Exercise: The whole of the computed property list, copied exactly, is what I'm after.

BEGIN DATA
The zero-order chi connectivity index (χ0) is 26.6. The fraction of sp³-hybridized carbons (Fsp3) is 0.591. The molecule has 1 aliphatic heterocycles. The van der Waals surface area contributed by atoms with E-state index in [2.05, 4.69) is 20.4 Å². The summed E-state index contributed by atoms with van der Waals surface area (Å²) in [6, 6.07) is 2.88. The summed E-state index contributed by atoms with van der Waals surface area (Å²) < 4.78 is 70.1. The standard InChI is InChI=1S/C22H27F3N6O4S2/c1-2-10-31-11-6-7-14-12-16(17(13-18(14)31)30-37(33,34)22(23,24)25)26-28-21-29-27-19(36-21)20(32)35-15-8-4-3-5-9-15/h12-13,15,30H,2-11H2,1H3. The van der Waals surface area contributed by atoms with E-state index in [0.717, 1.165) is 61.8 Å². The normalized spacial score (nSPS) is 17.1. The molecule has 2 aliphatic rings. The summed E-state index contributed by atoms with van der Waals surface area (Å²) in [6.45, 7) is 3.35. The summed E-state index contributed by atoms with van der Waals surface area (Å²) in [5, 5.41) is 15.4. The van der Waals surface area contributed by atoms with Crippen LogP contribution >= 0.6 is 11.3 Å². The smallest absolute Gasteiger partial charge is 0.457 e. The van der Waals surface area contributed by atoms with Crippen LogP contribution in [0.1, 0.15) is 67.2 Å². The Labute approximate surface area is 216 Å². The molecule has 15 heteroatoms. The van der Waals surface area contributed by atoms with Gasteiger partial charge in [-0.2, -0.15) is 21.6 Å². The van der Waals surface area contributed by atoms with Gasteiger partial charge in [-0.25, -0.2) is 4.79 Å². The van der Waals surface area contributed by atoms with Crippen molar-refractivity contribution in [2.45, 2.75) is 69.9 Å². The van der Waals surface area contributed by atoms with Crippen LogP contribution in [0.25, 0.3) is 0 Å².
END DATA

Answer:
The zero-order chi connectivity index (χ0) is 26.6. The fraction of sp³-hybridized carbons (Fsp3) is 0.591. The molecule has 1 aliphatic heterocycles. The van der Waals surface area contributed by atoms with E-state index in [2.05, 4.69) is 20.4 Å². The summed E-state index contributed by atoms with van der Waals surface area (Å²) in [6, 6.07) is 2.88. The summed E-state index contributed by atoms with van der Waals surface area (Å²) < 4.78 is 70.1. The standard InChI is InChI=1S/C22H27F3N6O4S2/c1-2-10-31-11-6-7-14-12-16(17(13-18(14)31)30-37(33,34)22(23,24)25)26-28-21-29-27-19(36-21)20(32)35-15-8-4-3-5-9-15/h12-13,15,30H,2-11H2,1H3. The van der Waals surface area contributed by atoms with E-state index in [0.717, 1.165) is 61.8 Å². The normalized spacial score (nSPS) is 17.1. The molecule has 2 aliphatic rings. The summed E-state index contributed by atoms with van der Waals surface area (Å²) in [6.45, 7) is 3.35. The summed E-state index contributed by atoms with van der Waals surface area (Å²) in [5, 5.41) is 15.4. The van der Waals surface area contributed by atoms with Crippen LogP contribution >= 0.6 is 11.3 Å². The smallest absolute Gasteiger partial charge is 0.457 e. The van der Waals surface area contributed by atoms with Crippen LogP contribution in [0.1, 0.15) is 67.2 Å². The Labute approximate surface area is 216 Å². The molecule has 15 heteroatoms. The van der Waals surface area contributed by atoms with Gasteiger partial charge in [-0.2, -0.15) is 21.6 Å². The van der Waals surface area contributed by atoms with Gasteiger partial charge in [-0.25, -0.2) is 4.79 Å². The van der Waals surface area contributed by atoms with Crippen molar-refractivity contribution in [2.45, 2.75) is 69.9 Å². The van der Waals surface area contributed by atoms with Crippen LogP contribution in [0.25, 0.3) is 0 Å².